Sky & Telescope; Compendium of Mesoamerican terms for meteor

The latest issue of Sky and Telescope (April 2018, vol. 135, No. 4, pp. 36-40) contains a well-written essay by James Romero of the original article, “Evidence of Eta Aquariid outbursts recorded in the classic Maya hieroglyphic script using orbital integrations” by the author and astronomer D.J. Asher in Planetary and Space Science (144 [2017] 112-125).   He nicely emphasizes the likely “conflagrationesque” characteristics of the triple outburst that occurred on the morning of April 10, 531 and possibly noted by the astonomer/priests at Caracol, Belize on April 14, 531 (Maya Long Count using correlation constant 584286 [Martin and Skidmore, 2012]) by the accession of K’an I, son of Yajaw Te’ K’inich I.  Likely not an accident, Yajaw Te’ K’inich I took the throne on April 13, 484 also following an Eta Aquariid outburst by four days, 47 sidereal years before his son.  It seems fairly certain that the Maya recognized the sidereal year, which was slightly longer than the solar year; as Dr. Michael Grofe, an archaeoastronomer and epigrapher from the Maya Exploration Center, is quoted by Romero as saying in the article, “It appears that the Maya were back-calculating mythological events using calculations of the sidereal year that appear to have accurately targeted the Eta Aquariid meteor shower.”  Romero also brings out the astute work by D.J. Asher in predicting displays of the Leonid meteor shower in 1999, 2001 and 2002 (along with Robert H. McNaught).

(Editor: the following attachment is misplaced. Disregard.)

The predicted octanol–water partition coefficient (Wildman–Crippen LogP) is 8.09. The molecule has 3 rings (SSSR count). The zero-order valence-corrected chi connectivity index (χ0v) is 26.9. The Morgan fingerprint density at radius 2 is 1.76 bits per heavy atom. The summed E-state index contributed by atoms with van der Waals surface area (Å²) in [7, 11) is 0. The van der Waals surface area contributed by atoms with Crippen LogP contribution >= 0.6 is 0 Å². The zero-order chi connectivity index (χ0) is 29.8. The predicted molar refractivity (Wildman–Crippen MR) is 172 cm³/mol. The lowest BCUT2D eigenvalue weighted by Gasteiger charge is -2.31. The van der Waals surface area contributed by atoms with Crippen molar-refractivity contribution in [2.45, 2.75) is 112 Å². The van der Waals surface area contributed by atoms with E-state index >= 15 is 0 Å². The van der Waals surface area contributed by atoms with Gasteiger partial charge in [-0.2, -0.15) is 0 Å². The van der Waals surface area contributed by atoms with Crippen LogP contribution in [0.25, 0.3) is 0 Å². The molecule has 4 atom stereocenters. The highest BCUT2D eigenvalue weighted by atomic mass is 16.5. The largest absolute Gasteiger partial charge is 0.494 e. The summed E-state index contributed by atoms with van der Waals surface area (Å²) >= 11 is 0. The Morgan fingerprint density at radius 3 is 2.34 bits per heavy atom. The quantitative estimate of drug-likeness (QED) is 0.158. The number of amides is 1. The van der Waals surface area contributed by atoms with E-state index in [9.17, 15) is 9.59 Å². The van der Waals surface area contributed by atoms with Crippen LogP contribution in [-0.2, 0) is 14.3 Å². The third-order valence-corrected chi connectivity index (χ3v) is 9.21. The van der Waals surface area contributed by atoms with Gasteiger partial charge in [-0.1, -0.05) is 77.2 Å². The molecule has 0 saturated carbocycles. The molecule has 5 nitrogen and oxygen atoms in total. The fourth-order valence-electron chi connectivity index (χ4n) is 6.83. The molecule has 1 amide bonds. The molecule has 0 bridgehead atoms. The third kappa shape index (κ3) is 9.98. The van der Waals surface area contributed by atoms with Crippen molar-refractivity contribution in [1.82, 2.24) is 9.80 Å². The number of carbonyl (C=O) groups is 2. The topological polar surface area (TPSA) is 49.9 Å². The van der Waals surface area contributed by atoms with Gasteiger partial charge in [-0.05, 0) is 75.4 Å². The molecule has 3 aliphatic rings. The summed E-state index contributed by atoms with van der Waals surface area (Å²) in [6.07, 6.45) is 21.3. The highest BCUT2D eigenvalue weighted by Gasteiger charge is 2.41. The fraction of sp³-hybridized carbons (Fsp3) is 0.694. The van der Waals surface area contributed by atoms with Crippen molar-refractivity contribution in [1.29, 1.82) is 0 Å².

On another note, the author uploads a compendium of Mesoamerican terms for meteors and meteorites published in the latest Philly Codex (October 2017-February 2018).  Until now these terms have been have been scattered throughout the literature.  Originally the author planned to include terms for comets, however that part will be included in a later issue of the Codex.

Hutch Kinsman

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